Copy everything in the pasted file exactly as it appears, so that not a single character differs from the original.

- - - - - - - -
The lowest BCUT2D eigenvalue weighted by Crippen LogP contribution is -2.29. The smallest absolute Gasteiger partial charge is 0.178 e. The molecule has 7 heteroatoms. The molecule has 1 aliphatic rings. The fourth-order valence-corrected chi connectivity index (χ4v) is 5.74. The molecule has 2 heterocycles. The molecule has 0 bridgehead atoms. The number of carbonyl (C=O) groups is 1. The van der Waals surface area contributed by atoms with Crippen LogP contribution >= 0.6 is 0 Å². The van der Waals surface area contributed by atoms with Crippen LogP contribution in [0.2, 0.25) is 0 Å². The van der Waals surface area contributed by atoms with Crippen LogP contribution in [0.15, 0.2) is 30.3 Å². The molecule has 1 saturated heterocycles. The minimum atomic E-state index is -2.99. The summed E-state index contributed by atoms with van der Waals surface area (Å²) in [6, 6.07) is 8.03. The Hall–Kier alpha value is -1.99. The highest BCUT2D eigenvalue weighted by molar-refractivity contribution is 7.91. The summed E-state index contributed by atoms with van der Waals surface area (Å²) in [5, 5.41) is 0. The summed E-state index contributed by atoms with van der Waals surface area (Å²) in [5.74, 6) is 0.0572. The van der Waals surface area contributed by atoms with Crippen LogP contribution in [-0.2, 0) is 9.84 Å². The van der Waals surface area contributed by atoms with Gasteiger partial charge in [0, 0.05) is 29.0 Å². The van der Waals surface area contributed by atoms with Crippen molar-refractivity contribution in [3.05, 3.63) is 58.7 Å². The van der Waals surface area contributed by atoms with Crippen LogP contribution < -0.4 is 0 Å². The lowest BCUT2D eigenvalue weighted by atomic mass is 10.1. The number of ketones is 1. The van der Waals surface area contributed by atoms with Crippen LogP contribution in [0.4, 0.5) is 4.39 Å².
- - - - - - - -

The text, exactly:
The lowest BCUT2D eigenvalue weighted by Crippen LogP contribution is -2.29. The smallest absolute Gasteiger partial charge is 0.178 e. The molecule has 7 heteroatoms. The molecule has 1 aliphatic rings. The fourth-order valence-corrected chi connectivity index (χ4v) is 5.74. The molecule has 2 heterocycles. The molecule has 0 bridgehead atoms. The number of carbonyl (C=O) groups is 1. The van der Waals surface area contributed by atoms with Crippen LogP contribution >= 0.6 is 0 Å². The van der Waals surface area contributed by atoms with Crippen LogP contribution in [0.2, 0.25) is 0 Å². The van der Waals surface area contributed by atoms with Crippen LogP contribution in [0.15, 0.2) is 30.3 Å². The molecule has 1 saturated heterocycles. The minimum atomic E-state index is -2.99. The summed E-state index contributed by atoms with van der Waals surface area (Å²) in [6, 6.07) is 8.03. The Hall–Kier alpha value is -1.99. The highest BCUT2D eigenvalue weighted by molar-refractivity contribution is 7.91. The summed E-state index contributed by atoms with van der Waals surface area (Å²) in [5, 5.41) is 0. The summed E-state index contributed by atoms with van der Waals surface area (Å²) in [5.74, 6) is 0.0572. The van der Waals surface area contributed by atoms with Crippen LogP contribution in [-0.2, 0) is 9.84 Å². The van der Waals surface area contributed by atoms with Gasteiger partial charge in [0, 0.05) is 29.0 Å². The van der Waals surface area contributed by atoms with Crippen molar-refractivity contribution in [3.05, 3.63) is 58.7 Å². The van der Waals surface area contributed by atoms with Crippen LogP contribution < -0.4 is 0 Å². The lowest BCUT2D eigenvalue weighted by atomic mass is 10.1. The number of ketones is 1. The van der Waals surface area contributed by atoms with Crippen LogP contribution in [0.4, 0.5) is 4.39 Å².